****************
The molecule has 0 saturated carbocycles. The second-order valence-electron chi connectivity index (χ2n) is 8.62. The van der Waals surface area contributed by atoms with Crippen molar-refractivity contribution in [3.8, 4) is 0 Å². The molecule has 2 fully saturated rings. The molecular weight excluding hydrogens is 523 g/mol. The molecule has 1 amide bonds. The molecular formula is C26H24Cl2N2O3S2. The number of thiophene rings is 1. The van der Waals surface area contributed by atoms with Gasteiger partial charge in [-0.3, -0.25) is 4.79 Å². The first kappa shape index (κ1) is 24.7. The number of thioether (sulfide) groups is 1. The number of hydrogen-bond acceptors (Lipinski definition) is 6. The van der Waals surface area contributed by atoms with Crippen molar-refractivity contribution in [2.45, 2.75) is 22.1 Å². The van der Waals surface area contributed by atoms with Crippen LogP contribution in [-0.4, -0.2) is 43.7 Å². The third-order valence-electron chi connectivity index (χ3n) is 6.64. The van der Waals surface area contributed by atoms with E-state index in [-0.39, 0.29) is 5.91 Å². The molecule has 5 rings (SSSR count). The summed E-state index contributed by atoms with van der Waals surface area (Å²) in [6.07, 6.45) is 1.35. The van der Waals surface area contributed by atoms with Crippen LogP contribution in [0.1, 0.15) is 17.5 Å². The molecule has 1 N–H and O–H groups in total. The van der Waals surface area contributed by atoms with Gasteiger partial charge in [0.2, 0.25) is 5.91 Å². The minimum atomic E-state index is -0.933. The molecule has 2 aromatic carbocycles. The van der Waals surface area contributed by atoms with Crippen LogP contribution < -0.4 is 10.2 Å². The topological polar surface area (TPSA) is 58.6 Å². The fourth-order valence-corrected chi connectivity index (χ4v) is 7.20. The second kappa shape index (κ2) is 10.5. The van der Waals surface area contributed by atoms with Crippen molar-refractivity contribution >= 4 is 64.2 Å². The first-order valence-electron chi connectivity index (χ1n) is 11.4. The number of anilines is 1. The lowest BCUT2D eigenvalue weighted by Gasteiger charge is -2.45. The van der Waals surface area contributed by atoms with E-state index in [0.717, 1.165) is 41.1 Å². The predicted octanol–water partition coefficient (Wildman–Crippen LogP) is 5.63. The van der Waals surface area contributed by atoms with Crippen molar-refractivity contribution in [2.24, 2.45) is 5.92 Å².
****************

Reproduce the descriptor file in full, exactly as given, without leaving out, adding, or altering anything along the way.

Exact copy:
The molecule has 0 saturated carbocycles. The second-order valence-electron chi connectivity index (χ2n) is 8.62. The van der Waals surface area contributed by atoms with Crippen molar-refractivity contribution in [3.8, 4) is 0 Å². The molecule has 2 fully saturated rings. The molecular weight excluding hydrogens is 523 g/mol. The molecule has 1 amide bonds. The molecular formula is C26H24Cl2N2O3S2. The number of thiophene rings is 1. The van der Waals surface area contributed by atoms with Gasteiger partial charge in [-0.3, -0.25) is 4.79 Å². The first kappa shape index (κ1) is 24.7. The number of thioether (sulfide) groups is 1. The number of hydrogen-bond acceptors (Lipinski definition) is 6. The van der Waals surface area contributed by atoms with Crippen molar-refractivity contribution in [2.45, 2.75) is 22.1 Å². The van der Waals surface area contributed by atoms with Crippen LogP contribution in [-0.4, -0.2) is 43.7 Å². The third-order valence-electron chi connectivity index (χ3n) is 6.64. The van der Waals surface area contributed by atoms with E-state index in [-0.39, 0.29) is 5.91 Å². The molecule has 5 rings (SSSR count). The summed E-state index contributed by atoms with van der Waals surface area (Å²) in [6.07, 6.45) is 1.35. The van der Waals surface area contributed by atoms with Crippen LogP contribution in [0.1, 0.15) is 17.5 Å². The molecule has 1 N–H and O–H groups in total. The van der Waals surface area contributed by atoms with Gasteiger partial charge in [0.2, 0.25) is 5.91 Å². The minimum atomic E-state index is -0.933. The molecule has 2 aromatic carbocycles. The van der Waals surface area contributed by atoms with Crippen LogP contribution < -0.4 is 10.2 Å². The topological polar surface area (TPSA) is 58.6 Å². The fourth-order valence-corrected chi connectivity index (χ4v) is 7.20. The second kappa shape index (κ2) is 10.5. The van der Waals surface area contributed by atoms with Crippen molar-refractivity contribution >= 4 is 64.2 Å². The first-order valence-electron chi connectivity index (χ1n) is 11.4. The number of anilines is 1. The lowest BCUT2D eigenvalue weighted by Gasteiger charge is -2.45. The van der Waals surface area contributed by atoms with E-state index in [0.717, 1.165) is 41.1 Å². The predicted octanol–water partition coefficient (Wildman–Crippen LogP) is 5.63. The van der Waals surface area contributed by atoms with Crippen molar-refractivity contribution in [2.24, 2.45) is 5.92 Å².